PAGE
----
University faculty members are re-evaluating their roles and responsibilities in the wake of academic misconduct allegations against the men’s basketball program last winter.
In a soon-to-be-released report, the Faculty Consultative Committee will recommend faculty take a more active role in preventing academic fraud, said Fred Morrison, FCC chairman and law school professor.
First, faculty members must protect the academic integrity of the University, Morrison said. This role is purely academic, he added. Athletes and other students would be treated equally regarding cheating and other forms of academic misconduct.
“We’re the enforcers,” said history professor Sara Evans, former FCC chairwoman. “Certainly, we have some responsibility to make it less likely that people won’t (cheat) and get away with it.”
Additionally, under Big Ten rules, faculty members are responsible for overseeing athletic programs, Morrison said.
“It is a role overseeing how the athletic department operates, which includes nonacademic issues,” he said.
Evans said academic misconduct rips off other students and degrades the whole system. She said cheating is often hard to find, but faculty members need to follow up on their suspicions and impose consequences.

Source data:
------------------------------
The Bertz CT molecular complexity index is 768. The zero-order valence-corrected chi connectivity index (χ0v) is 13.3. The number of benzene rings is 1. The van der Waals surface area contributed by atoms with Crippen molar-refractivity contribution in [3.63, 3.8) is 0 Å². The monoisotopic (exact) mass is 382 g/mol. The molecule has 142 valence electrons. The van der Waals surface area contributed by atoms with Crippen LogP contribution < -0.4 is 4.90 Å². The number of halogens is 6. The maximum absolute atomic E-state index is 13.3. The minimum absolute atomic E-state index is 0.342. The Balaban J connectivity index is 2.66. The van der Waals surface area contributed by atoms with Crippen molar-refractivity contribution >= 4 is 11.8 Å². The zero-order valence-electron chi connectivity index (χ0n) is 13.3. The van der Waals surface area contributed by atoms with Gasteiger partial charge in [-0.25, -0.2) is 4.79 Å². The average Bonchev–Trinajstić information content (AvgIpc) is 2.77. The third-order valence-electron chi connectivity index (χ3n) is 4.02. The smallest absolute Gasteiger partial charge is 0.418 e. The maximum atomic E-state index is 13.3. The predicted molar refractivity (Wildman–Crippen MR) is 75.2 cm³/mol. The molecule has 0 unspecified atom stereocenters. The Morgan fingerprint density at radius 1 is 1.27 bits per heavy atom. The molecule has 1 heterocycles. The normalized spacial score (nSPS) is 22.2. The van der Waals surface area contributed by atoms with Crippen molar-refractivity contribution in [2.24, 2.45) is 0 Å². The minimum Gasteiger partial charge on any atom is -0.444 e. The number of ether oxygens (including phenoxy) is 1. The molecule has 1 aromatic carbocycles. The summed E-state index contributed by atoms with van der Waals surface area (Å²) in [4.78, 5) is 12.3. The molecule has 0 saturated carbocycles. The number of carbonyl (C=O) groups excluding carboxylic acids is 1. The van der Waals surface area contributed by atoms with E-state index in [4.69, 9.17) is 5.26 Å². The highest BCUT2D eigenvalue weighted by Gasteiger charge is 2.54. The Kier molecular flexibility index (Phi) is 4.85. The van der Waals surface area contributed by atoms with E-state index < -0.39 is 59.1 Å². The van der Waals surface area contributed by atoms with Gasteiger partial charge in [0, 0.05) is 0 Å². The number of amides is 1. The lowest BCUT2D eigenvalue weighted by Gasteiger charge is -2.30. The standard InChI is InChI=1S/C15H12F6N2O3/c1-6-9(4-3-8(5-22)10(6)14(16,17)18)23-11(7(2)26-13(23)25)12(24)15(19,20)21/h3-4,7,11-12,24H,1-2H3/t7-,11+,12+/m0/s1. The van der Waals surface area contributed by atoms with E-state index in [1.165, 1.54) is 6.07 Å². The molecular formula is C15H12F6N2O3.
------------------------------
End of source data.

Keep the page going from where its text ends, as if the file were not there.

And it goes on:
“I think it’s our obligation to report academic misconduct so it won’t be repeated,” she added.
But Evans said University administration needs to continue to back up faculty.
The FCC appointed a special faculty committee in July to analyze the athletic issues; address academic policies and standards; and review enforcement procedures for academic integrity.
The report has been divided into two parts, with the first portion to be released in mid-November and the second portion by Jan. 31, said Tom Clayton, who heads the subcommittee releasing the report.
Evans said FCC members were extremely concerned that academic misconduct could have occurred as frequently as is alleged in the men’s basketball program.
University President Mark Yudof expressed support for the FCC’s examination of the faculty role when Morrison met with him in August.
“Academic integrity must be upheld,” Morrison told the Board of Regents in a Sept. 9 report. “We must not, however, allow athletic issues to distract us from our main goals of teaching, research and service.”
Erin Ghere covers faculty and welcomes comments at [email protected] She can also be reached at (612) 627-4070 x3217.